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Ballmer throws the chair in his mouth…again.

The chair-throwing guy everyone hates to hate (seriously, stop being a jerk and we can talk!) has continued his crusade against true open source by once again threatening lawsuits over precious (unenforcable) patents.

I think it is important that the open source products also have an obligation to participate in the same way in the same way in the intellectual property regime.

That’s why we’ve done the deal we have with Novell, where not only are we working on technical interoperability between Linux and Windows but we’ve also made sure that we could provide the appropriate, for the appropriate fee, Novell customers also get essentially the rights to use our patented intellectual property. And I think it’s great the way Novell stepped up to kind of say intellectual property matters. People use Red Hat, at least with respect to our intellectual property in a sense have an obligation to eventually to compensate us.

Let’s start off with the claim of obligation. That’s up to the courts, ultimately, to decide whether a specific piece of the Microsoft Patent Repository is valid and what, if any, damages have occurred by use in linux (or, any other patent holder vs. any other alleged infringer).

But that’s really moot when you read what Ballmer said about the Novell agreement. Because it isn’t clear they can only distribute coupons that provide GPLv2 software. They would have to make it very clear to the Novell users they distribute to, “If you install any GPLv3 then you’re using our patents in a disallowed way… you aren’t protected.” And even then, unless they have very tight language they are dead in the water.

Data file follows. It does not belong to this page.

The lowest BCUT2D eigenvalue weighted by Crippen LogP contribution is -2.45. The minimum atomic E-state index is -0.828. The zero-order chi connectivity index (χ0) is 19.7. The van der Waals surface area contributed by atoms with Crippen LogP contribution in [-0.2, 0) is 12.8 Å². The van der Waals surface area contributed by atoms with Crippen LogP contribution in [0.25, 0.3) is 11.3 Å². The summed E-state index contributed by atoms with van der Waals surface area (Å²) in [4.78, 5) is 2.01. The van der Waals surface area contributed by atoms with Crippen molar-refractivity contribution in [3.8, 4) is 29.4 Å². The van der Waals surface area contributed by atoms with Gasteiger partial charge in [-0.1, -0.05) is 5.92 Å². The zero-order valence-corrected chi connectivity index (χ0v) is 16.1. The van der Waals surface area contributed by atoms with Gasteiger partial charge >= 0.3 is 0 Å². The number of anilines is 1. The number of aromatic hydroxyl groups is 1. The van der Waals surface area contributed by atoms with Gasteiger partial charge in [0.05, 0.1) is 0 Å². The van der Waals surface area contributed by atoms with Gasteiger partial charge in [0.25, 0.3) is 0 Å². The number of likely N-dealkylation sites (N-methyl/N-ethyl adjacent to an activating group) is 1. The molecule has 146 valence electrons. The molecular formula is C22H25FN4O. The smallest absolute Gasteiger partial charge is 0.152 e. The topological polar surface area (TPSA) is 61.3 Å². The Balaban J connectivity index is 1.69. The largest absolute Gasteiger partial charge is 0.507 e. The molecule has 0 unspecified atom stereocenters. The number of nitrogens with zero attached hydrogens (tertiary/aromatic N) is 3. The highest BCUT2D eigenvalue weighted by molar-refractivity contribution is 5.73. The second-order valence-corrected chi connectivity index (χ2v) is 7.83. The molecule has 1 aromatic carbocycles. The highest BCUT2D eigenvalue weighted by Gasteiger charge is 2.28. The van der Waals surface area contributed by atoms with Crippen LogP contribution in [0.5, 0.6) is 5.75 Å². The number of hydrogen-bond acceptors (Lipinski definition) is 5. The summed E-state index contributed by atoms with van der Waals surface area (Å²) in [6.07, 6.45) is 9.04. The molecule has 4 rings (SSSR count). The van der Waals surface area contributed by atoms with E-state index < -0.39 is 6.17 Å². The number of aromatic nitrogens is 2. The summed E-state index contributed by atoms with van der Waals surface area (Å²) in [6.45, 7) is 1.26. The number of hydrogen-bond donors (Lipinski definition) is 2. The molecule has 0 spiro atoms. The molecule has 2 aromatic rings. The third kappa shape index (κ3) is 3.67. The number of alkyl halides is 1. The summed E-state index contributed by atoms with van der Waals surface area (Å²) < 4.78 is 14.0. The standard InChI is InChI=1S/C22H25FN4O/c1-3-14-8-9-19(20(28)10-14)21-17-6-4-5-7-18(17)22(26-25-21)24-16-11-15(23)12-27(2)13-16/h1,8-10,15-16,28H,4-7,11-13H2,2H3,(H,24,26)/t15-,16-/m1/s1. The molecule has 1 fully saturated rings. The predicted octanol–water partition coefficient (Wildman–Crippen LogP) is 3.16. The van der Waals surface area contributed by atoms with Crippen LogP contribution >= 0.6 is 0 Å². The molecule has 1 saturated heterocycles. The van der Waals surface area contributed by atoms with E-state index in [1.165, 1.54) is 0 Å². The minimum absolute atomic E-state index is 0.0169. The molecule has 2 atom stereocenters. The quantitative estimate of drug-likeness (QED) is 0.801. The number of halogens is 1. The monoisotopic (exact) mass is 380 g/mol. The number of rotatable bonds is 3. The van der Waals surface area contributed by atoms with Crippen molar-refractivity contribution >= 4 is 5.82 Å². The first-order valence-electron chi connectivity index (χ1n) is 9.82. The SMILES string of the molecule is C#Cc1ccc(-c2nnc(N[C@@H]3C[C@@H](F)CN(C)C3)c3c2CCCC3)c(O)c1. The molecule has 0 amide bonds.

And even if not, they’re puffing the magic dragon if they’re going to hide behind the Novell agreement, “Look at us, we’re trying to be pals” whilst those very customers aren’t protected. They just can’t have it both ways. Either Novell users are protected, even under GPLv3, or they aren’t (under GPLv3) and the facade is covering the other face.

Ultimately what’s important is for the people to come to terms with what these corporations are actually doing… what they’re pulling. We need to recognize our society from the wider view, and then look down at the specifics, to decide for ourselves what’s good and bad.

Most people don’t take that time, which is a mixed blessing. Enough people infringing copyrights, enough corporations trying to beat their customers into compliance with arcane law and idiotic economic models… let’s face it, the muscles will always lay behind the invisible hand in that battle. Sooner or later the society crumbles or gets reformed just like any other system.

Those Closed Source Fools…

Microsoft quotes two people as saying the same exact thing. Some thoughts about their scorn for linux.

Today digg showed me a story about a Microsoft page in Canada called ‘Get The Facts.’ You can see that here.

The funny thing is, there is the exact same statement from two different people on that page:

screenshot of

And what of the Capital Engineering experience with Linux and Microsoft? Here’s a quote from the case study: